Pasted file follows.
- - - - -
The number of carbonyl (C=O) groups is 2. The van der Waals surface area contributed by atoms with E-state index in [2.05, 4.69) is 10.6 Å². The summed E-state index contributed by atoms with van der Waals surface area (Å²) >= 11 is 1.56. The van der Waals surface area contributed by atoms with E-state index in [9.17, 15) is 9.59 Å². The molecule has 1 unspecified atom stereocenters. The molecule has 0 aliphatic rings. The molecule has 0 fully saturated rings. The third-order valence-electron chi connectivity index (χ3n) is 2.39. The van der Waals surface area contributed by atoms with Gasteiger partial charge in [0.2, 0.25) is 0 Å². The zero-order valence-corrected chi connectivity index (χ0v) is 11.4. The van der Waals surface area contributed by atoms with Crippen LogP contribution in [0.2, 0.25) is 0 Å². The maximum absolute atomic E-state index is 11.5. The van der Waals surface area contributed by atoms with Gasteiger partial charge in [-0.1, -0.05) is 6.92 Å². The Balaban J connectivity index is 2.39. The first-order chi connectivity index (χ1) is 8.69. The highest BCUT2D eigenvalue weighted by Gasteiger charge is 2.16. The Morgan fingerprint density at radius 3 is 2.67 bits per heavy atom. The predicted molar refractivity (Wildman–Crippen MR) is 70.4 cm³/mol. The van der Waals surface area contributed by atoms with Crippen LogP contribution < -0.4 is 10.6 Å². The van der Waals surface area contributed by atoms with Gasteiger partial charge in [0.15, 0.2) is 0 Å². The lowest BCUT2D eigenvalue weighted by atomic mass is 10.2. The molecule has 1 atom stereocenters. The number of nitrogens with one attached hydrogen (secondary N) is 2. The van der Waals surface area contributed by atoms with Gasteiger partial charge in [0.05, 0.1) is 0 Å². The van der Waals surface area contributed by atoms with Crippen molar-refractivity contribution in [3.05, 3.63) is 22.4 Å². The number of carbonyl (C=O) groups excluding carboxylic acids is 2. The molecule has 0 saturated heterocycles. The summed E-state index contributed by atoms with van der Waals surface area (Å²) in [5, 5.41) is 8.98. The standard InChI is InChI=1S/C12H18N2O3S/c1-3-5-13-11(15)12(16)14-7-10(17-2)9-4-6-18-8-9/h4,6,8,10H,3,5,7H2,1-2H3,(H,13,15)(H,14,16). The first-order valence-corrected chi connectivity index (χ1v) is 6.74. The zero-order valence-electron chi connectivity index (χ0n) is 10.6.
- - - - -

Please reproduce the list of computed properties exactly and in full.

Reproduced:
The number of carbonyl (C=O) groups is 2. The van der Waals surface area contributed by atoms with E-state index in [2.05, 4.69) is 10.6 Å². The summed E-state index contributed by atoms with van der Waals surface area (Å²) >= 11 is 1.56. The van der Waals surface area contributed by atoms with E-state index in [9.17, 15) is 9.59 Å². The molecule has 1 unspecified atom stereocenters. The molecule has 0 aliphatic rings. The molecule has 0 fully saturated rings. The third-order valence-electron chi connectivity index (χ3n) is 2.39. The van der Waals surface area contributed by atoms with Gasteiger partial charge in [0.2, 0.25) is 0 Å². The zero-order valence-corrected chi connectivity index (χ0v) is 11.4. The van der Waals surface area contributed by atoms with Crippen LogP contribution in [0.2, 0.25) is 0 Å². The maximum absolute atomic E-state index is 11.5. The van der Waals surface area contributed by atoms with Gasteiger partial charge in [-0.1, -0.05) is 6.92 Å². The Balaban J connectivity index is 2.39. The first-order chi connectivity index (χ1) is 8.69. The highest BCUT2D eigenvalue weighted by Gasteiger charge is 2.16. The Morgan fingerprint density at radius 3 is 2.67 bits per heavy atom. The predicted molar refractivity (Wildman–Crippen MR) is 70.4 cm³/mol. The van der Waals surface area contributed by atoms with Crippen LogP contribution < -0.4 is 10.6 Å². The van der Waals surface area contributed by atoms with Gasteiger partial charge in [0.15, 0.2) is 0 Å². The lowest BCUT2D eigenvalue weighted by atomic mass is 10.2. The molecule has 1 atom stereocenters. The number of nitrogens with one attached hydrogen (secondary N) is 2. The van der Waals surface area contributed by atoms with Gasteiger partial charge in [0.05, 0.1) is 0 Å². The van der Waals surface area contributed by atoms with Crippen molar-refractivity contribution in [3.05, 3.63) is 22.4 Å². The number of carbonyl (C=O) groups excluding carboxylic acids is 2. The molecule has 0 saturated heterocycles. The summed E-state index contributed by atoms with van der Waals surface area (Å²) in [5, 5.41) is 8.98. The standard InChI is InChI=1S/C12H18N2O3S/c1-3-5-13-11(15)12(16)14-7-10(17-2)9-4-6-18-8-9/h4,6,8,10H,3,5,7H2,1-2H3,(H,13,15)(H,14,16). The first-order valence-corrected chi connectivity index (χ1v) is 6.74. The zero-order valence-electron chi connectivity index (χ0n) is 10.6.